Sunday, October 21, 2007

On being spineless

So, get this. I designed the assessment in my first-year course in a very particular way, because it is so large. Following the advice of Mentor, who has used such a device for years, and Dr. Crazy, who shared her assignment with me, I instituted a random-grading dealio for weekly critical responses. That is, they have to hand in a critical reading response every week (I am the Queen of Critical Responses, across all classes), but they only have 4 of the 12 graded. They seemed taken aback by this at first, but now are entirely accustomed to it. Good in theory, yes? Yes.

Well, what do I do?? I duly separate the pile into two every week, "to be graded" and "not to be graded"...AND THEN READ EVERY SINGLE RESPONSE, AND EVEN MAKE COMMENTS ON THE "NOT-GRADED" PILE. In short, I treat every single one the same - just don't attach a grade to most. But of course this defeats the whole purpose of the thing - the random grading thing is so that I don't have to read 70+ things every week. And yet here I am, reading 70+ things every week.

It's just that I feel bad! I don't think I can stomach having them do work and getting no feedback, no engagement from me. Especially because they're having epiphanies all over the place - these critical responses are full of them. It feels terrible to not engage with them. I'd never expected to feel like this, and I certainly don't for a moment think everyone should feel like this. I think the random grading structure is a good one. But I am too much of a softy, it appears, to do it.

More evidence of my weakness in the face of students: A student had talked at me for way too long about a novel she had read that related in some way to the course. She was really excited about the novel, and was suggesting that she would bring it in to "tell my classmates about it." (With me thinking, "oh dear god, no - what is this, show and tell?") Anyway, last week she brought it in and came up to me to tell me excitedly that she'd remembered it - and then she insisted I take it. So I took it, and now I am reading it. It is a really badly written (and problematic, I might add) young adult novel, for chrissake. But I don't have the heart to give it back to her without reading it. So, though I don't really have much time for fiction-reading these days, and I sure as hell don't want to be reading bad young adult fiction in the little time I do have, I have been reading it these last couple of nights before bed.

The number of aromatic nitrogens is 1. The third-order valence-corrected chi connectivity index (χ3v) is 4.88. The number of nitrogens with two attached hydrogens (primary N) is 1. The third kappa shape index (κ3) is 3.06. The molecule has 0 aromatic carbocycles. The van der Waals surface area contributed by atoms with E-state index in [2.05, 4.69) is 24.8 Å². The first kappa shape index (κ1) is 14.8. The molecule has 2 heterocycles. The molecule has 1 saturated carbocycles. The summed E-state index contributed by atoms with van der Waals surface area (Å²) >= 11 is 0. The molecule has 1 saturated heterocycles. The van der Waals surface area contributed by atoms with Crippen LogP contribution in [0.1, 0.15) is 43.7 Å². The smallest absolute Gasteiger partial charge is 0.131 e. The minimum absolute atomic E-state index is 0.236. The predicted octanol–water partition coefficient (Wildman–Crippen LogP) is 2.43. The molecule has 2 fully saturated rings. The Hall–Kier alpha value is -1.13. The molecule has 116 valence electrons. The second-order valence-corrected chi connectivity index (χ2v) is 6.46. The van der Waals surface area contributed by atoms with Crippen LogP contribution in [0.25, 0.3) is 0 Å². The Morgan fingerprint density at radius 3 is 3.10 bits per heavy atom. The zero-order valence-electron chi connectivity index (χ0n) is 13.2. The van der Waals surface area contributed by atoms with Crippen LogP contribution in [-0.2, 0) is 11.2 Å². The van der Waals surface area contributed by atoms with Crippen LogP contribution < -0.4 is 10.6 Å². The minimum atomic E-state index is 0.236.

Sigh - where can I buy a spine?

7 comments:

Psychgrad said...

As a separate question...now that you've read her work, what sort of feedback are you going to give her? It's relatively easy to give honest feedback on an assignment, but if this is a big project that is very important to her, can you tell her that it isn't very good?

Also - thanks for your advice on my blog!

Hilaire said...

Oh, no, Psychgrad - she didn't write the book. It was just a novel that she'd *read*. Is that what you meant? Oh god, if she'd written it, that would be horrible!

Psychgrad said...

Oh ok - sorry, I misread. My mistake. I thought it was something she was working on. But, to amend my question - are you going to give your honest opinion about the book?

Hilaire said...

No, I don't think so...I'll just give a MEH response...or say something like, "I read it...yes, I can see the connection to our course, blah blah blah..." Avoid the question of a judgement at all.

Hilaire said...

To clarify: I'll say this because it really isn't a question of judging the work's literary merit; the reason she brought it to my attention was because of its connection to what we do in the class - that's all I need comment on, I think. To do otherwise would only diconnect her from me and from the material - and I want to encourage interest, through (almost) any means.

Psychgrad said...

Well, although you weren't keen on the novel, it definitely shows a strong commitment to your students for taking the time read the it.

I've been struggling with the issue of how honest to be with students (or people in general). I'll probably blog about it in the near future. So, I was curious how you would deal with this student. But, in this context, it definitely makes sense to focus on the relevance to your course as opposed to its literary merit. Thanks for taking the time to respond!

Hilaire said...

No problem!

As I'm sure you can gather, there are some times when I have trouble being honest with students. I'm with you there, and look forward to your post!